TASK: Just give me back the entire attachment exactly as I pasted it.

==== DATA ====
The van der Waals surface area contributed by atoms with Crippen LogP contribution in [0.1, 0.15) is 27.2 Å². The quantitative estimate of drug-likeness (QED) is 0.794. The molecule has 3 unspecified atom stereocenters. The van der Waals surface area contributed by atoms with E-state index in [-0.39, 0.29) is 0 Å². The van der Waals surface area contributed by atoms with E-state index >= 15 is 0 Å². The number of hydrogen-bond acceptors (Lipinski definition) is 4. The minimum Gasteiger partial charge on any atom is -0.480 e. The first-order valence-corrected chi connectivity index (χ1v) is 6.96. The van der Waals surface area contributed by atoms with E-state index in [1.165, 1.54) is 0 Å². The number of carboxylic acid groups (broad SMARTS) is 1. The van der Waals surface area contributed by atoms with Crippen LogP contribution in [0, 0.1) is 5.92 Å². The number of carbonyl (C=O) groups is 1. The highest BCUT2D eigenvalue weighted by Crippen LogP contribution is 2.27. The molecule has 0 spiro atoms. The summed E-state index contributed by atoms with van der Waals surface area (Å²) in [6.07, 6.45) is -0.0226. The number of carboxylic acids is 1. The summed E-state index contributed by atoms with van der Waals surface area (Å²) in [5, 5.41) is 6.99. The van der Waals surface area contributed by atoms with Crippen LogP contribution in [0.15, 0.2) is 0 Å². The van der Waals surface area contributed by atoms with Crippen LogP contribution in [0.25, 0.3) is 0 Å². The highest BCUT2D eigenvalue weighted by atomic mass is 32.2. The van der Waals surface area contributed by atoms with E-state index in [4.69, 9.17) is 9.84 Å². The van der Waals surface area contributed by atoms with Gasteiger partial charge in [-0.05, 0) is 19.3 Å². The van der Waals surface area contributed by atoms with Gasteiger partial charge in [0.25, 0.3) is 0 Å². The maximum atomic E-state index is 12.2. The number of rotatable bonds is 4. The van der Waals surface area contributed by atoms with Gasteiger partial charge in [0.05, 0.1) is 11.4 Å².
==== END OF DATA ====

The van der Waals surface area contributed by atoms with Crippen LogP contribution in [0.1, 0.15) is 27.2 Å². The quantitative estimate of drug-likeness (QED) is 0.794. The molecule has 3 unspecified atom stereocenters. The van der Waals surface area contributed by atoms with E-state index in [-0.39, 0.29) is 0 Å². The van der Waals surface area contributed by atoms with E-state index >= 15 is 0 Å². The number of hydrogen-bond acceptors (Lipinski definition) is 4. The minimum Gasteiger partial charge on any atom is -0.480 e. The first-order valence-corrected chi connectivity index (χ1v) is 6.96. The van der Waals surface area contributed by atoms with E-state index in [1.165, 1.54) is 0 Å². The number of carboxylic acid groups (broad SMARTS) is 1. The van der Waals surface area contributed by atoms with Crippen LogP contribution in [0, 0.1) is 5.92 Å². The number of carbonyl (C=O) groups is 1. The highest BCUT2D eigenvalue weighted by Crippen LogP contribution is 2.27. The molecule has 0 spiro atoms. The summed E-state index contributed by atoms with van der Waals surface area (Å²) in [6.07, 6.45) is -0.0226. The number of carboxylic acids is 1. The summed E-state index contributed by atoms with van der Waals surface area (Å²) in [5, 5.41) is 6.99. The van der Waals surface area contributed by atoms with Crippen LogP contribution in [0.15, 0.2) is 0 Å². The van der Waals surface area contributed by atoms with Crippen LogP contribution in [0.25, 0.3) is 0 Å². The highest BCUT2D eigenvalue weighted by atomic mass is 32.2. The van der Waals surface area contributed by atoms with E-state index in [4.69, 9.17) is 9.84 Å². The van der Waals surface area contributed by atoms with Gasteiger partial charge in [-0.05, 0) is 19.3 Å². The van der Waals surface area contributed by atoms with Gasteiger partial charge in [0.25, 0.3) is 0 Å². The maximum atomic E-state index is 12.2. The number of rotatable bonds is 4. The van der Waals surface area contributed by atoms with Gasteiger partial charge in [0.05, 0.1) is 11.4 Å².